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Creating a Bucket List for Your Beloved Pet

Aug 10, 2022

Bucket lists can be a powerful tool to celebrate a beloved pet and create positive memories during what can otherwise be a sad and anxious time. It can also provide a sense of control and help families feel that while it’s not possible to cure their pet’s disease or prolong their life, that there are still things we can do to bring our pet joy.

As an end-of-life care veterinarian, pet families often share their bucket lists with me when I arrive for their pet’s end-of-life appointment and it’s always a joy to hear how they celebrated their final days together. Here are some examples:

Take Your Pet Out for Fast Food

Whether it’s cheese burgers, chicken nuggets or ice cream, many senior dogs enjoy a trip through the drive through. To be on the safe side, hold the onions on your dog’s cheeseburger. Stick to non-chocolate ice cream flavors and save chocolate for your dog to enjoy just prior to euthanasia. Be aware that feeding your special friend fast food could cause diarrhea, so this may be something you want to save as a special treat on their last day.

Throw a Celebratory BBQ for Your Pet

Similar to a birthday party, a party celebrating your senior dog is great way for friends and family outside of your immediate family to say goodbye to your dog. Consider setting up a table with photos and treats for guests to give to your dog. You could also give guests permission to share their hotdog, brat or burger with your dog.

A Gourmet Home Cooked Meal

I always love hearing the delicious details of special meals prepared for their pet in their final days, including sirloin steak, hamburgers, birthday cake and more. Such decadence can cause GI upset, so reserve these special meals for your pet’s final day or days and be prepared to quickly let them outside if they over-indulge.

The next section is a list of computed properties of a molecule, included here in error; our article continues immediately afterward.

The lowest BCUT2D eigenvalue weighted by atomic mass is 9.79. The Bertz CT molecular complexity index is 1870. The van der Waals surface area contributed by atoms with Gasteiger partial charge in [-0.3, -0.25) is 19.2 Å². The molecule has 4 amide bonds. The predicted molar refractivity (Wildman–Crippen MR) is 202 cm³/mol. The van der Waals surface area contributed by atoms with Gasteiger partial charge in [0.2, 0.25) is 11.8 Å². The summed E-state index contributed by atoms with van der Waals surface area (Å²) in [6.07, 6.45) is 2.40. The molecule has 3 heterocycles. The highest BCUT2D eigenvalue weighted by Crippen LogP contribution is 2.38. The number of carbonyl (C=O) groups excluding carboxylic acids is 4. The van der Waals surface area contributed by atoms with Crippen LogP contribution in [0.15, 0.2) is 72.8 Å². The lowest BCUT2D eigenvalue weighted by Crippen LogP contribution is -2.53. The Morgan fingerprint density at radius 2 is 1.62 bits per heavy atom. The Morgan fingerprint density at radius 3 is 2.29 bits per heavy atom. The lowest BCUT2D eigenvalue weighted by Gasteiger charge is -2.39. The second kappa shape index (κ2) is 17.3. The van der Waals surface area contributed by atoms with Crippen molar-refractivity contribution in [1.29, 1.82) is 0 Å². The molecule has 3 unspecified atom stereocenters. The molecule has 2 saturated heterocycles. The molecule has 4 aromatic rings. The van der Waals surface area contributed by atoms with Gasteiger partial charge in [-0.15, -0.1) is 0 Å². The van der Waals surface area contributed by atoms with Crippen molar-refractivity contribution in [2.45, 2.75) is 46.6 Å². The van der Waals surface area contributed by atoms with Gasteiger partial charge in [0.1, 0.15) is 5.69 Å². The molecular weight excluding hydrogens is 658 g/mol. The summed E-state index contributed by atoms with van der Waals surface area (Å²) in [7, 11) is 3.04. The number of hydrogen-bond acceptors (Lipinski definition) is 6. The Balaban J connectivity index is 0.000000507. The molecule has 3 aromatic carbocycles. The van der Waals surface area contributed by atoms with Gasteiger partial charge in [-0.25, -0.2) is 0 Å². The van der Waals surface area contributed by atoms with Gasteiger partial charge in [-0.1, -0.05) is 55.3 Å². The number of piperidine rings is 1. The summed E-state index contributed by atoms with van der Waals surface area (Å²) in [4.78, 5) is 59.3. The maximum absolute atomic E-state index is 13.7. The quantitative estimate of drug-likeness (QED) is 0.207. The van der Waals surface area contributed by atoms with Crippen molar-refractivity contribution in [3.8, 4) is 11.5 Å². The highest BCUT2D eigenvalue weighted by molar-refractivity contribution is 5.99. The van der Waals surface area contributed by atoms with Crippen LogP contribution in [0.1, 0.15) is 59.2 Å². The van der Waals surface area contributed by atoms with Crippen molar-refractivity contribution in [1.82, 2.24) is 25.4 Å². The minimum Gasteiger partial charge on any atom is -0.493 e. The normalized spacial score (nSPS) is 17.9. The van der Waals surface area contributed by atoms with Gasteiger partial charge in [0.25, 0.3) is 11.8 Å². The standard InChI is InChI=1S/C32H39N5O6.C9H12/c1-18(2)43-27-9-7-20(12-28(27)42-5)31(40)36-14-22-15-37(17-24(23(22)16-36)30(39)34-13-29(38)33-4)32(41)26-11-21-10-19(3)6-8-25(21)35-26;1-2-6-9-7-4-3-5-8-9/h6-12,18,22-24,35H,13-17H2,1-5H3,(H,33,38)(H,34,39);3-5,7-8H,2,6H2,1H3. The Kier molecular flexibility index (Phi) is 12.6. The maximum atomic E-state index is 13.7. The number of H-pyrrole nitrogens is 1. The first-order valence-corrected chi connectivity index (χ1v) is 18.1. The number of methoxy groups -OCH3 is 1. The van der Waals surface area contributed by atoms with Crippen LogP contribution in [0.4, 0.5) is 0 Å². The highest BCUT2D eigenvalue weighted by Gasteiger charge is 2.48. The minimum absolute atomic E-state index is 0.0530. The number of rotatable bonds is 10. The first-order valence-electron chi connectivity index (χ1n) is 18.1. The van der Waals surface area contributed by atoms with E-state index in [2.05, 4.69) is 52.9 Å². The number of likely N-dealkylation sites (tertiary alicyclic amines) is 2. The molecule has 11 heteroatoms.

Take Your Pet on a Final Hike, Camping Trip or Family Getaway

One family I visited recently wanted to take their dog to the beach before she died. She had never been to the beach before and was still well enough to travel so a road trip to California was the perfect bucket list item for their pet.

Many families mention that their dog loved to swim in a certain lake, hike a certain trail or visit a certain park. If your dog is still able to hike, swim and be active, that’s great, but never feel pressure to do that activity if it’s too much for your senior dog. If your dog enjoys riding in the car, or in a wagon, there are many ways to get them outside in a low-stress way that still allows them to breathe the fresh air, see wildlife, and enjoy the day with their family.

Enjoy Every Moment

The most important component of a bucket list is that both you and your pet are enjoying yourselves. If your pet is too sick or disabled to safely and comfortably participate in an activity, skip it, or modify it in a way that allows them to enjoy it. Likewise, a bucket list should be fun and celebratory for the human family members as well. Bucket lists should never be a source of stress, guilt or feeling like we have to do them or that we’re not doing enough if we don’t do X, Y, or Z. Consider quality over quantity and remember that as long as you’re leaning into the celebration of your pet, any activity makes for the perfect bucket list. And remember, you can never have too many photos or videos of your beloved pet.

If you would like additional support in your pet’s end-of-life journey, consider scheduling a TeleAdvice Appointment or schedule an In-Home Hospice Assessment visit.

Written by: Dr. Mavi Graves, Caring Pathways Veterinarian

Dr. Mavi moved back to CO to attend vet school at CSU. While at CSU, she served as a manager of the student volunteer pet hospice program and that’s when she discovered end-of-life care as her veterinary calling. Dr. Mavi feels that the end-of-life journey is an incredibly sacred and meaningful time to serve pet families and she feels strongly about the importance of letting pets pass away at home. It is an honor to facilitate gentle and peaceful euthanasia experiences and to that end, Dr. Mavi has earned her Fear-Free Certification. She is also working towards acupuncture certification and strives for excellence and personal betterment in supporting pet owners through what may be one of the most difficult days of their lives.

Mavi Graves